Coffin will rest on a raised platform – catafalque – in Westminster Hall, which will be open to the public from 5 p.m., Sept. 14 to 6:30 a.m., Sept. 19. Each corner of the catafalque will be guarded by soldiers from units that serve the royal household

THE GLOBE AND MAIL, SOURCE: TILEZEN; OPENSTREETMAP CONTRIBUTORS; GRAPHIC NEWS; REUTERS

Queen Elizabeth to lie in state

The coffin of Queen Elizabeth II will be borne from Buckingham Palace through the streets of London to Westminster Hall in slow procession, where it will lie in state for four days, allowing members of the public to pay their respects

Piccadilly Circus

LONDON

Charing Cross

Detail

20

Pall Mall

KM

Embankment

Horse Guards

St. James’ Palace

Green Park

The Mall

Start: 2:22 p.m.

(local time)

Buckingham

Palace

10 Downing St.

St. James’ Park

End: 3:00 p.m.

Westminster Hall

Birdcage Walk

St. James’ Park

Victoria St.

CENTRAL LONDON

100

m

GUN CARRIAGE

Coffin carried on horse-drawn gun carriage of the The King’s Royal Horse Artillery; accompanied by a military parade and members of the Royal Family

LYING IN STATE

Coffin will rest on a raised platform – catafalque – in Westminster Hall, which will be open to the public from 5 p.m., Sept. 14 to 6:30 a.m., Sept. 19. Each corner of the catafalque will be guarded by soldiers from units that serve the royal household

Coffin: Draped in Royal Standard, adorned with crown, orb, sceptre and wreath

THE GLOBE AND MAIL, SOURCE: TILEZEN; OPENSTREETMAP CONTRIBUTORS; GRAPHIC NEWS; REUTERS

The procession made its way to Westminster Hall, the oldest building on the parliamentary estate, where the Queen will lie in state until her funeral on Monday. Before the public were allowed to pay their respects, senior members of the Royal Family held their own tribute and stood guard around the coffin – a tradition known as the Vigil of the Princes.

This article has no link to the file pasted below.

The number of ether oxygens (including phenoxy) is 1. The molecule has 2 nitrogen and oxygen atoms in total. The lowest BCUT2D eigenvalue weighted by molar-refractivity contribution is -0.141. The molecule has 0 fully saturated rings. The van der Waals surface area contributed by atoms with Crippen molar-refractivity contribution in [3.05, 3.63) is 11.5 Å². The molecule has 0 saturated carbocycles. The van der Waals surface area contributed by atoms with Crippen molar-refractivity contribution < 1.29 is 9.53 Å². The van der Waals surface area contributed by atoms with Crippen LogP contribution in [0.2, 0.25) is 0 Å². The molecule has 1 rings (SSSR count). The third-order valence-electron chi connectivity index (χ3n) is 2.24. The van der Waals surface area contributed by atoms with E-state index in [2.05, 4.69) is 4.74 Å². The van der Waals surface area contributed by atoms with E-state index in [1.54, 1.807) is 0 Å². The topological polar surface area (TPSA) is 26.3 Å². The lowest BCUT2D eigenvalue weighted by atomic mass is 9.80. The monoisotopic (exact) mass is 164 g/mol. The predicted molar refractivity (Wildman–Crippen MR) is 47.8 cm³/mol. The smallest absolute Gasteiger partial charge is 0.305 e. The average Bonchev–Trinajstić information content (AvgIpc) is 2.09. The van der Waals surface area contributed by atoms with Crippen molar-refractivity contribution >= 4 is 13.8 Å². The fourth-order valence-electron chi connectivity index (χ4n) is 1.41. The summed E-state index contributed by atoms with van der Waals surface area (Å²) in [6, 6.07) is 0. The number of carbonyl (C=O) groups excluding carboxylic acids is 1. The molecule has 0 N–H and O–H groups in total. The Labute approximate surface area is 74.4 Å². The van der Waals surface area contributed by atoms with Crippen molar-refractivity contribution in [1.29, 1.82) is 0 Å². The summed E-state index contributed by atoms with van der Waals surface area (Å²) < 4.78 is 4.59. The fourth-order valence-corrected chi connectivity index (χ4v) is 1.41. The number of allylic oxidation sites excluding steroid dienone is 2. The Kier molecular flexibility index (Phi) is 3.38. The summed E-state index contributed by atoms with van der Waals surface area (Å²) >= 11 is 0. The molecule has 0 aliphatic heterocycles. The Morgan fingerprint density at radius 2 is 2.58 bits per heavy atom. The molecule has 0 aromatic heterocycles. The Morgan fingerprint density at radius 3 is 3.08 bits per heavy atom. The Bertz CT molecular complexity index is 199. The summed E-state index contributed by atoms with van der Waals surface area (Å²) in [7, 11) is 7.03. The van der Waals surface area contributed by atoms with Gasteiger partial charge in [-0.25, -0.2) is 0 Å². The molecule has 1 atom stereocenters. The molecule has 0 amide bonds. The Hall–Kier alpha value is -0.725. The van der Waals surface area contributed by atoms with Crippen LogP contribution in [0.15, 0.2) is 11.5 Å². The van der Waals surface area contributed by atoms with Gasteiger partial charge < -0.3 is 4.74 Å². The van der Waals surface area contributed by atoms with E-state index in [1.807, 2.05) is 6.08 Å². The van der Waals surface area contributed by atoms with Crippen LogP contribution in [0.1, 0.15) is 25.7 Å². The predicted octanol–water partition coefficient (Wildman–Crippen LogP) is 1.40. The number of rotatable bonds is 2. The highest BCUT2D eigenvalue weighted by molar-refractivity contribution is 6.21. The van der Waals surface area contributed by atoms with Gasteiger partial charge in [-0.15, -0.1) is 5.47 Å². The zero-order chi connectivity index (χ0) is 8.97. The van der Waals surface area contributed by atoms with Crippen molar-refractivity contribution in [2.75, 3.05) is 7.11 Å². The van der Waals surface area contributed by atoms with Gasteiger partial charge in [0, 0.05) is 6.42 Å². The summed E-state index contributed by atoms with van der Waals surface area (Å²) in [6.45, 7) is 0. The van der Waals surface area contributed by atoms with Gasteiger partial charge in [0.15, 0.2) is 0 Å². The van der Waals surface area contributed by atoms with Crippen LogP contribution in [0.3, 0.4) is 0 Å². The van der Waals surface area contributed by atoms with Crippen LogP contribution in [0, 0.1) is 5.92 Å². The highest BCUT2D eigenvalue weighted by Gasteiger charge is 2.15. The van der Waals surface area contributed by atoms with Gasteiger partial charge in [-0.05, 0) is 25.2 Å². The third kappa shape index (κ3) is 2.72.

Hundreds of thousands of people lined the carriage route and some camped out overnight to get a prime spot. Others began queueing for the lying in state as early as Monday and officials estimated that more than 400,000 people would likely pass through the hall. The queue could stretch for as long as five kilometres at times and mourners have been warned that they may have to wait up to 30 hours.

Inside the home of a Queen Elizabeth superfan as she mourns the monarch

Tanya House was among the thousands who stood along the route of the procession on Wednesday, but she was stuck at the back of the crowd near Horse Guards Parade. She caught only a tiny glimpse of the coffin, but it was still worth it for her.

“I just wanted to be here where it’s all happening and you have an atmosphere. Being part of history and trying to see it,” said Ms. House who is from London and worked as nurse for decades. “I’m old enough to remember the death of George VI. I was at school when they came around and told us. I thought I’ll try and see if I can get up here at the age of 85 and see her.”